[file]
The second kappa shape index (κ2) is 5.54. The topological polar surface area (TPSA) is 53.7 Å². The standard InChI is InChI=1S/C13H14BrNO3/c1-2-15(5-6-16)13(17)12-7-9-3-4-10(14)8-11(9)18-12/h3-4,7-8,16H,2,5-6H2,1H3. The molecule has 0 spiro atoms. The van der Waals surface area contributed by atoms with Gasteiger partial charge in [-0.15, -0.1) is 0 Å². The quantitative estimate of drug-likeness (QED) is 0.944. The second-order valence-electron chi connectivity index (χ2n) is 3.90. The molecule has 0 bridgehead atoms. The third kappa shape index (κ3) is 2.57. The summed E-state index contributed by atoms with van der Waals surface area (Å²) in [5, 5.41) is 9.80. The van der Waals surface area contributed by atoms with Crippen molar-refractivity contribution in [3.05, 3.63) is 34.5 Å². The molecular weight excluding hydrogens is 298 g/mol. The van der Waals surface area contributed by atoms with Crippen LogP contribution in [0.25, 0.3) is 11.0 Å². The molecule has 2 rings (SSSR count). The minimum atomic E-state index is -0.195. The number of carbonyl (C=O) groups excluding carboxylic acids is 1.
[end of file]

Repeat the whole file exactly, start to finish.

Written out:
The second kappa shape index (κ2) is 5.54. The topological polar surface area (TPSA) is 53.7 Å². The standard InChI is InChI=1S/C13H14BrNO3/c1-2-15(5-6-16)13(17)12-7-9-3-4-10(14)8-11(9)18-12/h3-4,7-8,16H,2,5-6H2,1H3. The molecule has 0 spiro atoms. The van der Waals surface area contributed by atoms with Gasteiger partial charge in [-0.15, -0.1) is 0 Å². The quantitative estimate of drug-likeness (QED) is 0.944. The second-order valence-electron chi connectivity index (χ2n) is 3.90. The molecule has 0 bridgehead atoms. The third kappa shape index (κ3) is 2.57. The summed E-state index contributed by atoms with van der Waals surface area (Å²) in [5, 5.41) is 9.80. The van der Waals surface area contributed by atoms with Crippen molar-refractivity contribution in [3.05, 3.63) is 34.5 Å². The molecular weight excluding hydrogens is 298 g/mol. The van der Waals surface area contributed by atoms with Crippen LogP contribution in [0.25, 0.3) is 11.0 Å². The molecule has 2 rings (SSSR count). The minimum atomic E-state index is -0.195. The number of carbonyl (C=O) groups excluding carboxylic acids is 1.